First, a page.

Advancing Into New Frontiers: Business Opportunities Between The UAE and IsraelJanuary 11, 2021
The formal commencement of the Abraham Accords in September 2020 signified not only a peace agreement between Israel and the United Arab Emirates, but also an opening of business relations between the two nations. Though the Abraham Accords officially sealed this foundation, the groundwork toward the normalization of business dealings between the countries has been in the works for a number of years. As the business community in the region continues to adapt to this changing environment, major questions still remain about the best means and strategies for Israeli investors and companies to leverage the new opportunities available to them.
In a recent webinar I hosted with several leading veteran businessmen from different parts of the world transacting within both countries, we set out to tackle a number of these questions. During the webinar, the panelists spoke with optimism about the further opening of relations between the UAE and Israel – though all had a few observations and words of caution to share. All emphasized the need to remain respectful of preferences and culture in the UAE, and to let the business community there take the lead in many regards on the path forward.
With that said, there is no doubt that opportunities are available for those with the interest to find them and to develop the right strategy to pursue them. "The main impact is the bilateral business relationships that will be established between the UAE and Israel," said Avner Mendelson, President & CEO, Bank Leumi USA – adding that industries like clean tech, agriculture, and food & beverage are among those in which he sees the largest opportunities. The UAE also has significant access to imports and exports, which the panelists anticipated will prove valuable both for Israel and the UAE.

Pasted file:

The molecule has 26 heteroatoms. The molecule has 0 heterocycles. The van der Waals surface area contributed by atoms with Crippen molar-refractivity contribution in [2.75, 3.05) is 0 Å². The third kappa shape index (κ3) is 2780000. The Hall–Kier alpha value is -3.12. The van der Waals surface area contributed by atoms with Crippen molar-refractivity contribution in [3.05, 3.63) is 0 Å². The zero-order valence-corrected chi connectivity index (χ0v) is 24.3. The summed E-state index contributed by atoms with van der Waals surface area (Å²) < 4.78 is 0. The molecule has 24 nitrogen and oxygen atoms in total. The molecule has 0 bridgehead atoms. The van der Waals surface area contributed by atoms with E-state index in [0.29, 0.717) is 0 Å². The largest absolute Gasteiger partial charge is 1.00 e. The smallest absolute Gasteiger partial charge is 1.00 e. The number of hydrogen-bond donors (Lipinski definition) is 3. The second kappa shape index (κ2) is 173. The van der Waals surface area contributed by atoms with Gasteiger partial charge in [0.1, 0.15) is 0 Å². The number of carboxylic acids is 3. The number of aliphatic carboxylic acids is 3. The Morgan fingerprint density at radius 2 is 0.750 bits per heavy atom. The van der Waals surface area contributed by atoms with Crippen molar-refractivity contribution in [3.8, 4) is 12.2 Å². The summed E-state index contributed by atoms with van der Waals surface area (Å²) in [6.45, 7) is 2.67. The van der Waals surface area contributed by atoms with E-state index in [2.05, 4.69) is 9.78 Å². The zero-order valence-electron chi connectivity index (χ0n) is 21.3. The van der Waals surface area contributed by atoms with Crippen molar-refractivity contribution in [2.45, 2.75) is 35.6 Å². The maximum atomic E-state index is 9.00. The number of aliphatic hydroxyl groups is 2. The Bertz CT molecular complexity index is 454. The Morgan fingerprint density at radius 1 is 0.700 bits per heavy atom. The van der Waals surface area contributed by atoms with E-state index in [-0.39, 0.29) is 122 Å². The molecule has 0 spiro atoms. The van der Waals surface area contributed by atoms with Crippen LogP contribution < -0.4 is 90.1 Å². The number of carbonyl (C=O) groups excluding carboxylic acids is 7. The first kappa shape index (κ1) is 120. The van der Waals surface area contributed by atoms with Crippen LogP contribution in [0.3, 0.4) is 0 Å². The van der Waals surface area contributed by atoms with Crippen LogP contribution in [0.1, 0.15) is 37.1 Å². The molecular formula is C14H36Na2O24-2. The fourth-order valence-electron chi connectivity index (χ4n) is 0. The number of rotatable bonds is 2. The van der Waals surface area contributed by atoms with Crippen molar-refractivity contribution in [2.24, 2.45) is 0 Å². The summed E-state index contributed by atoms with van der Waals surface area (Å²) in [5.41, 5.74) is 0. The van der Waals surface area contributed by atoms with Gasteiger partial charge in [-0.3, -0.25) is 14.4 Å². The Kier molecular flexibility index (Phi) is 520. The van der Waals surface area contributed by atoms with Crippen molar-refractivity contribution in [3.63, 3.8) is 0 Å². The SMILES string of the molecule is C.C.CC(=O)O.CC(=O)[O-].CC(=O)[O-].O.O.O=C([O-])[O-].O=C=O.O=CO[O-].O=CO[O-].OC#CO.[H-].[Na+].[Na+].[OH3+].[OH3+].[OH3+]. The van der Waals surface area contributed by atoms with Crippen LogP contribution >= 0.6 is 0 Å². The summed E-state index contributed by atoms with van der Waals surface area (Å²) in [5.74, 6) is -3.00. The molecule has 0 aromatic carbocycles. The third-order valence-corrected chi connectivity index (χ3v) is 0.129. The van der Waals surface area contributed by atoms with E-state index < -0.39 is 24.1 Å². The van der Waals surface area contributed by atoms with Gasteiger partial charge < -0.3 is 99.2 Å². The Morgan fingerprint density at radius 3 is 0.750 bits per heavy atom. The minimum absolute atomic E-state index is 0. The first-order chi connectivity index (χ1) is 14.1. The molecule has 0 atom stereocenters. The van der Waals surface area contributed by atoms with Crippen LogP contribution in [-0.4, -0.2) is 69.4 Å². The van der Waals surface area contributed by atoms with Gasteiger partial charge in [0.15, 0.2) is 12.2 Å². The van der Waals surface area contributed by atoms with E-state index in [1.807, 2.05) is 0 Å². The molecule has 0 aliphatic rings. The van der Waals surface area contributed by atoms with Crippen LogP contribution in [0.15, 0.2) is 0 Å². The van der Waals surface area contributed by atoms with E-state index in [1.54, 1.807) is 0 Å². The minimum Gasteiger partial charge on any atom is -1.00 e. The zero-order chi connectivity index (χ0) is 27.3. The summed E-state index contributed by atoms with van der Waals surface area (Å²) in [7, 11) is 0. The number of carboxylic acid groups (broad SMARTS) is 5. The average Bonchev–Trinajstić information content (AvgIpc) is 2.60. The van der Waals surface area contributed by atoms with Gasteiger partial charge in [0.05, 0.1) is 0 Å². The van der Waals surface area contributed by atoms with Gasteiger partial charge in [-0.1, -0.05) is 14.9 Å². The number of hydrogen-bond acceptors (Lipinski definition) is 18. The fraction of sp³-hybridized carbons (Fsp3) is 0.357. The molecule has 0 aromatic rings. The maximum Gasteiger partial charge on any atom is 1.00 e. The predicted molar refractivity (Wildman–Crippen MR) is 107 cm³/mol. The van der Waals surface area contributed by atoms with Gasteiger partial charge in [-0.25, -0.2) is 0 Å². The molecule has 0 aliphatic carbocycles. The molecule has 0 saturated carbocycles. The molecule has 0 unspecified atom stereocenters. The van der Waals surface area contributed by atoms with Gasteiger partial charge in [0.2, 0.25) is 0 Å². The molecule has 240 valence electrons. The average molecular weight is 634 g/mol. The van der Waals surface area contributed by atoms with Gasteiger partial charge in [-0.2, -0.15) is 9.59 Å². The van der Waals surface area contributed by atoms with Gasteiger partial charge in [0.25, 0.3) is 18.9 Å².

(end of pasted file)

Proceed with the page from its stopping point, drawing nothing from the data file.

Additionally, as Adam Tantleff, Managing Principal of Madison Realty Capital, pointed out, business professionals in the UAE seem most interested in leveraging Israeli expertise in these key industries and potentially forming joint ventures – rather than participating purely as investors. "There’s a lot of … momentum that people want to do business together and want to access the brain trust that the Israeli economy and people bring," Tantleff said.
Ultimately, all the panelists acknowledged that more time is needed before the path forward becomes totally clear. In their work, they have found the business community in the UAE to be incredibly purposeful, with an interest in gaining deep knowledge about their partnerships and focused on long-term planning. "They need to take time to know us and understand us," said Yoel Har Even, Director of the International Division & Resource Development, Chaim Sheba Medical Center.
For Israelis with an interest in pursuing these newfound opportunities, it’s important to keep cultural norms in mind, such as the abstention of alcohol followed by many in the UAE, during meetings and other professional interactions. As business dealings can tend to be relationship-driven, it’s also critical to do your research and ask the right questions to build trust. However, on the whole, the panelists spoke positively about the potential for new business ventures in the region as a result of the Abraham Accords. The agreement certainly makes the area – and Israel’s strategy to maximize this opportunity – one to watch over the coming years.
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